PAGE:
General election 2019: Boris Johnson targets Labour Leave seats in final push

Boris in Sunderland

Boris Johnson has toured Brexit-voting Labour-held seats in north-east England, with three days to go before polling day.

In a speech in Sunderland – 61% of which voted to Leave – the PM told voters: “The Labour Party has let you down.”

He attacked Parliament, saying it had “delayed” and “denied” Brexit.

Mr Johnson will also travel to south-west England, where he will warn against voting for the pro-EU Lib Dems.

At the event in Sunderland, Mr Johnson took questions from the public and the press.

Mr Johnson spoke of his “oven-ready” Brexit deal with the EU, saying the alternative to voting for the Conservatives was “yet more delay” and “division and deadlock”.

He criticised Labour leader Jeremy Corbyn, arguing he did not have a credible Brexit plan, adding that every Conservative election candidate had pledged to support his own withdrawal deal with the EU.

Mr Johnson also challenged Labour shadow chancellor John McDonnell’s plans, which he said “will put up taxes” and be a “recipe for disaster”.

Meanwhile, Mr McDonnell promised to deliver a budget to “end austerity” within its first 100 days if the party wins Thursday’s election.

In a speech in London setting out his priorities, he also pledged to get “money moving out of Whitehall and the City”.

‘Sunderland’s roar’

The Conservative Party says the prime minister is intending to “visit every region in England and Wales” in the final three days of the election campaign, with a message that a vote for his party is a vote to “get Brexit done and unleash Britain’s potential”.

Mr Johnson started the day at a fish market in Grimsby, one of a number of longstanding Labour areas that voted heavily to leave the EU in the 2016 referendum that both the Conservatives and the Brexit Party are targeting.

On his visit to Sunderland, Mr Johnson said it had been 1,264 days since the city voted to leave the EU. “People voted to get out of the European Union – our democratic duty to do so.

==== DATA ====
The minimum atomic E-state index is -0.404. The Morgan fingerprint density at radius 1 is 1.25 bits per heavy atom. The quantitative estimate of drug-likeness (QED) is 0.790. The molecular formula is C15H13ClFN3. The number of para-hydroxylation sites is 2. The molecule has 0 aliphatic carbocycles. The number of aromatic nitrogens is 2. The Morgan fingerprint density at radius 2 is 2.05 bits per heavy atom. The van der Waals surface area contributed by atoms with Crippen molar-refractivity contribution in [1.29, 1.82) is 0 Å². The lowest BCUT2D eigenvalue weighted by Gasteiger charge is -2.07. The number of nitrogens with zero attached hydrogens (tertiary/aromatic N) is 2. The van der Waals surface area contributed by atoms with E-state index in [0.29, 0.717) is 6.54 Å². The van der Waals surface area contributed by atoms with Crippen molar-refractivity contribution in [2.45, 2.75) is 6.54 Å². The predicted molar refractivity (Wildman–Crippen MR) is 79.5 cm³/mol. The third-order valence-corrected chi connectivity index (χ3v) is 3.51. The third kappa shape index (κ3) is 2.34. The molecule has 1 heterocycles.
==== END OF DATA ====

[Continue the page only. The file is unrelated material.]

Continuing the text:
“Our economy is suffering right now because of the uncertainty” created by the Brexit delay, he said.

Mr Johnson has repeatedly warned that the only alternative to a Conservative majority is a hung Parliament, with Mr Corbyn and SNP leader Nicola Sturgeon forming a coalition and resulting in further referendums on Brexit and Scottish independence.

Ms Sturgeon has said she is confident an agreement on a second independence vote could be done if Labour needed SNP support to form a government if there is a hung parliament.

But Mr Corbyn has ruled out supporting a Scottish independence referendum until after the next Holyrood election in 2021.

The Liberal Democrats are, meanwhile, pledging to table legislation to stop Brexit immediately after the election by introducing two draft bills they say would pave the way for another EU referendum.

The first would enable the Electoral Commission to start the necessary consultation around a referendum question and lead campaign designation – and the second would provide a referendum on the government’s Brexit deal versus remaining in the EU.

Lib Dem leader Jo Swinson told Radio 4’s Today programme the “most likely way” to stop Brexit was through another vote as the possibility of her party winning power on its own and revoking Article 50 looked increasingly remote.